25 July 2017

Are you an ‘unintentional’ landlord?

If you're thinking of selling a residential property that you are currently renting out there are some important tax consequences and reliefs to consider.

If you moved out of a previous home and are now renting that property out, you are commonly referred to as an ‘unintentional’ landlord. For many, this used to be a very attractive arrangement, with rental income often covering mortgage payments and tax liabilities. However, with the restriction on mortgage interest tax relief being introduced on 5 April 2017, many of these ‘unintentional’ landlords are now considering selling up.

If you have moved out of, and are thinking about selling, a former home you should consider the possible capital gains tax (CGT) implications and tax reliefs available, as we outline in this article.

Selling an investment property that has increased in value since you initially purchased it may lead to a capital gain, which is subject to CGT at a rate of 28%. You’ll need to pay this to HMRC on 31 January following the tax year in which the sale takes place, and report the capital gain on a self-assessment tax return.

Information relating to the sale of any property is available to the public, and HMRC will use this information, along with council tax and land registers records, to identify any land transactions that have not been reported on a tax return. So it’s important you disclosure the relevant information to HMRC on time.

Principal Private Residence Relief

If it is your principal residence that you are selling, and therefore a property that you have lived in continuously throughout the period of ownership, the sale will be entirely exempt from CGT.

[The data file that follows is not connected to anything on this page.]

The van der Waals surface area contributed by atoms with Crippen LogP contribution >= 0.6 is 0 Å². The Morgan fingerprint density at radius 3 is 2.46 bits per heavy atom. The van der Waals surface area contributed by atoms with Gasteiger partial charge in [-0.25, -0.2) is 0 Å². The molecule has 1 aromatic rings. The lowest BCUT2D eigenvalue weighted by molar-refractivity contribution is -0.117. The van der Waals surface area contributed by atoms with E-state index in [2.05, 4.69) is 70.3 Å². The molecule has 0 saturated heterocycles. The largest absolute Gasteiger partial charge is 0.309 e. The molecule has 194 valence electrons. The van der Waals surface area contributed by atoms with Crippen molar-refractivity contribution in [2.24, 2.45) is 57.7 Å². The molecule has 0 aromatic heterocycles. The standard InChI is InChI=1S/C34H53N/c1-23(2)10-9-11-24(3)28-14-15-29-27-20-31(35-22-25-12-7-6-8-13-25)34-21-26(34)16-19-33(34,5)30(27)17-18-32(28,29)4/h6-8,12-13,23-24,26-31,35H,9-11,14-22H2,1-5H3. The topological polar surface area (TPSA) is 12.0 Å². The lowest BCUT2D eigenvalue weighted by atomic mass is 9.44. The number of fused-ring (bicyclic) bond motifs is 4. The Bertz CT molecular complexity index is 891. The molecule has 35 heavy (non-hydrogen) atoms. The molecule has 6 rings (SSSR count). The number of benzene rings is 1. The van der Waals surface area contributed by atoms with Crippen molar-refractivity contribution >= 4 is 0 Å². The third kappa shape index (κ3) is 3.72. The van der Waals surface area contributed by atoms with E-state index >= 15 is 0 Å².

If, on the other hand, you moved out of the property at any time prior to the sale, Principal Private Residence relief (PPR) can prevent or reduce the CGT liability arising on the sale. This may mean that only a reduced amount of PPR will be available.

Generally, PPR is calculated in relation to the period you actually lived in and owned the property, with the exception of the last 18 months of ownership. During these last 18 months, you receive full PPR regardless of whether or not you continued to live in the property during that time.

Letting Relief

If you let out the property after moving out then a further relief, known as Letting Relief, may be available. This is a very valuable capital gains tax relief, which could be worth up to £11,200 in tax.

The relief can only be claimed in conjunction with PPR, however, and the amount available to reduce any CGT liability will depend upon a number of factors, including the initial price paid, final sale price, ownership period and periods of occupation by the owner and tenant.

If you would like to discuss the tax consequences of selling your residential property in more detail, and ensure you make the most of the available reliefs, please do not hesitate to contact me or your usual Scott-Moncrieff contact.

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